First, it changed its entire business plan from focusing on broadband services for hotels and apartment communities to businesses. Next it reinvented itself with a name change. The losses continued to mount and, now, Ardent Communications, Inc.
— the former CAIS Internet, Inc. — has filed voluntary petitions for reorganization under Chapter 11 of the U.S. Bankruptcy Code in the U.S. Bankruptcy Court for the District of Columbia.
After taking a second quarter $182.8 million charge by writing down a significant portion of its capital costs and contract rights associated with its hotels and apartment service, the then CAIS positioned itself to go into the more lucrative business services arena, providing bundled broadband connectivity to businesses around the country. The broadband carrier kept its 17,000 Web hosting customers. In May, CAIS changed its name to Ardent.
Leading the reorganization was Michael Lee, formerly the chief business development officer at TelePacific Communications, who was brought in as president and chief executive officer of the Arlington, Va.-based company. But with a cash balance of only $68.6 million in late December, company officials warned it would need additional capital in the form of investment or debt financing by the late second quarter of this year.
It didn’t happen.
“Unfortunately the ongoing downturn in the capital markets, exacerbated by the recent terrorist events, has adversely impacted Ardent Communications as it has on the entire telecommunications and Internet industry,” said Lee. “With the lack of funding available in these current market conditions, we needed to be completely self sustainable without outside financing. We are initiating actions, including the filing of this petition, that will enable continuing operation of Ardent as we work to adjust the company’s business model, sales strategy and debt commitments.”
The company has also announced that it has “substantially” reduced its workforce to decrease its expenditures. Additionally, three of the company’s directors — Alexander Navab, Jr., James H. Greene, Jr., and John K. Saer, Jr. — have resigned from the board of directors.
According to Ardent, it expects that the company’s network and its customers will remain unaffected while under bankruptcy protection.
After taking over the company’s leadership, Lee said he quickly realized that CAIS had a lot of bandwidth to throw around nationwide but wasn’t getting it out to the right customers.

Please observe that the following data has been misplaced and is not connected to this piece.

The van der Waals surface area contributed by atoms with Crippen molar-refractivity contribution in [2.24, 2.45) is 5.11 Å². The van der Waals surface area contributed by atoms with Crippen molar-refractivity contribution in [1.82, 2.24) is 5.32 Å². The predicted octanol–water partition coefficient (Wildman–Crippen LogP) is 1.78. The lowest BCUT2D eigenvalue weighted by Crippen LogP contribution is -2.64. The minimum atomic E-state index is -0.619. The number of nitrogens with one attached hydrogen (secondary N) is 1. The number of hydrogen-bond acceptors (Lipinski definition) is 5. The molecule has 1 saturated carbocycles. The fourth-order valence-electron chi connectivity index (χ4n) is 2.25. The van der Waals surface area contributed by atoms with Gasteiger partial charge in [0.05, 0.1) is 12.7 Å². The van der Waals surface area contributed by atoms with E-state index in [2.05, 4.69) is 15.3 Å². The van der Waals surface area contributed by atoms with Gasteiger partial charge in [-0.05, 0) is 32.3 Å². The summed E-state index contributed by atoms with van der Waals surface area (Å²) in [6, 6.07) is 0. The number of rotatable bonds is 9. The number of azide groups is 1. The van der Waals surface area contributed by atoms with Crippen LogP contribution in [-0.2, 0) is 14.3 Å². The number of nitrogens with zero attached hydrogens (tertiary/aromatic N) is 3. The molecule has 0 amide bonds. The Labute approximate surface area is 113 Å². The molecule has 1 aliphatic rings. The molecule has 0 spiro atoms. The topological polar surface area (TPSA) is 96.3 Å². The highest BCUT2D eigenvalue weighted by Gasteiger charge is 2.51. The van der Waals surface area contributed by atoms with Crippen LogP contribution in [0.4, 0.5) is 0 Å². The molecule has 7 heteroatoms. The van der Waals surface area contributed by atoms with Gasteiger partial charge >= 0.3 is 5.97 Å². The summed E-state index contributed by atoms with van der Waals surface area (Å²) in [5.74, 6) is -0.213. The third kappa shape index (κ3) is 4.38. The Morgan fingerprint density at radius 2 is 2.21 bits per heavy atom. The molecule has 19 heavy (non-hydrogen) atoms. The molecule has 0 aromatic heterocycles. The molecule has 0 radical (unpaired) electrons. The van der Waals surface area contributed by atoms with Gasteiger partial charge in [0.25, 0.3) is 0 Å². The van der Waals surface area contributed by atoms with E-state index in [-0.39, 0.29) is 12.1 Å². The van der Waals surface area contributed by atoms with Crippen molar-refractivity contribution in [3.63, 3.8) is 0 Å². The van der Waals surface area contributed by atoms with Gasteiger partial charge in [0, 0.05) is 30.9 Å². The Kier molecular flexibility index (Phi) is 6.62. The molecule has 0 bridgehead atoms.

“There are only a few nationwide independent services providers that can boast of a data network of this size and flexibility,” Lee said. “As we reassessed the company’s business strategy in light of current market conditions, CAIS’ status as a tier-one ISP revealed a significant opportunity to expand its customer base and enable the company to achieve positive cash flow.”
A Tier 1 provider with OC-3 to OC-12 lines traversing the country from West to East Coast, the carrier was having a very difficult time keeping its state-of-the-art network lit up with data.
Ardent says it still believes its network is “significantly” underutilized, presenting both wholesale and retail opportunities for Ardent to continue to grow its business and maximize value.
“We were in the midst of restructuring before we filed Chapter 11, and were successful in many aspects of the process, including reducing network and administrative costs and increasing revenue and target margins,” Lee said. “We are still executing to this restructuring plan. However, with recent events, we have now chosen to continue this process under the protection of Chapter 11 as a path to ensure long term viability and maximize value.”
Ardent’s nationwide network has been fully Multi-Protocol Label Switching (MPLS) enabled. The firm also picked up 1,947 former PSINet business DSL subscribers. It has completed the conversion and provisioning of those subscribers.
MPLS is an emerging protocol that enables the creation of virtual tunnels through an IP network. This in turn allows for faster routing of traffic through the network and the ability to route traffic around network congestion. It also enables the establishment of classes of service, where data traffic from a particular user or IP address is given priority through the network over other data streams (determined by advanced service level agreements). Ardent can also go further by marking each packet by its application and then giving priorities to particular applications.
Ardent’s network currently serves 38 major markets with a fully redundant OC-12 and OC-3 coast-to-coast network. It has dual Cisco 12000s and dual Cisco 7200s in each of its 29 POPs — 13 POPs have many more 7200s.
According to Lee, the company has always been a successful ISP, though that point has remained hidden. In fact, about 90 percent of Ardent’s revenues have come from the ISP side of its business.